Would NATO buy fighter planes from China?

Features

John Strand of Strand Consult argues that restricting the use of Huawei and ZTE’s equipment from networks would not harm Europe’s mobile operators, nor meaningfully reduce competition or delay rollout – but it could greatly improve security.

The debate about the use of Chinese equipment in mobile networks has been running for years in countries including the Australia, New Zealand, the UK and the US. Since 2005, many intelligence officials, militaries agencies and security analysts have observed risks of using equipment from firms owned by or affiliated with the Chinese government or military.

The debate is an important one, requiring reason and critique to cut through media pronouncements. Our free report, The real cost to rip and replace Chinese equipment from telecom networks examines the claims for and against actions to restrict Chinese-made equipment. It presents economic, technical and political considerations to evaluate the proposition replacing Chinese-made equipment.

The analysis is not limited to national governments and military intelligence operations. Nor is the concern confined to telecom operators that build and run networks, but also the small, medium, and large enterprises that use networks which fear that their valuable data will be surveilled, sabotaged, or stolen by actors associated with the Chinese government and military. Consequently, it is also the clients of telecom operators that push to restrict Chinese-made equipment from networks.

Those skeptical of the claims that Chinese-made telecom equipment poses a threat to security should ask themselves whether they would be happy for NATO to buy a fighter plane made in China. Why is there universal agreement that military equipment from China be restricted but not telecom networks where vital information is transported?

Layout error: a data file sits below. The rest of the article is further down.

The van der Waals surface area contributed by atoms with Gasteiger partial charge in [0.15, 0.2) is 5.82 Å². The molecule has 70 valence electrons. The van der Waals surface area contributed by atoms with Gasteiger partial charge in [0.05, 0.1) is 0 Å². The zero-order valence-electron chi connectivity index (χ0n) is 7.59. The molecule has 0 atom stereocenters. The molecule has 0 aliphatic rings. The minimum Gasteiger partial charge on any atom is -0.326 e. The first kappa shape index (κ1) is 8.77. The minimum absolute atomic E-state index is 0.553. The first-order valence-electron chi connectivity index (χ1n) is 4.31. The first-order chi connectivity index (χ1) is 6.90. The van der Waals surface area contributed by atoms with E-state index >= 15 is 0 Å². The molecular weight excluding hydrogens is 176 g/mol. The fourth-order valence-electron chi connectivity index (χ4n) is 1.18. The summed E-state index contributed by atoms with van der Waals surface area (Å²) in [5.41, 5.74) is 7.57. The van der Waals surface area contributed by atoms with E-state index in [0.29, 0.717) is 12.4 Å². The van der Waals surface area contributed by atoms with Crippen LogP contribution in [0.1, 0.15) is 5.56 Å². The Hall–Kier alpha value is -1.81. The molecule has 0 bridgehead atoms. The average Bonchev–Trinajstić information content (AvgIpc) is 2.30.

• To evaluate the impact of excluding Huawei equipment from networks, we need to take into consideration the fact that operators must upgrade their networks for 5G, regardless of whether they use Huawei. Hence there is a sunk cost involved in network upgrades that must be subtracted from the total cost of using Huawei. Most of Europe’s networks are already three to five years old and are ready to be replaced. 


• In any case, 70% to 80% of existing radio access network (RAN) equipment will need to be replaced, regardless of the political decision or the choice of vendor.

• In the last three years mobile operators have spent $8.75 billion (about $2.9 billion annually) on RAN equipment – 40% of which was purchased from Huawei and ZTE. A conservative estimate suggests that replacing the Huawei and ZTE equipment purchased since 2016 (which “probably” can be upgraded to 5G) will cost $3.5 billion. This amount is roughly equivalent to 14 months’ of all European RAN purchases, which is a small number for Europe and globally.

• At the end of 2017, 85% of the population in Europe (465 million people) subscribed to mobile services. The actual cost to replace the Chinese equipment is $3.5 billion for the non-upgradeable equipment. The cost is equal to a “one-time cost” of $7 or €6.5 per mobile subscriber.

Strand Consult argues for proper economic analysis to be prepared to examine the impact of restricting the use of equipment from Huawei and ZTE. In practical terms, hardware and software within the network are constantly being upgraded and improved as the standards evolve from 2G to 3G to 4G to 5G, and in many cases, operators may offer a blend of different standards in the same network as they upgrade. In general, European operators are facing an upgrade of 4G networks built between 2012 to 2016.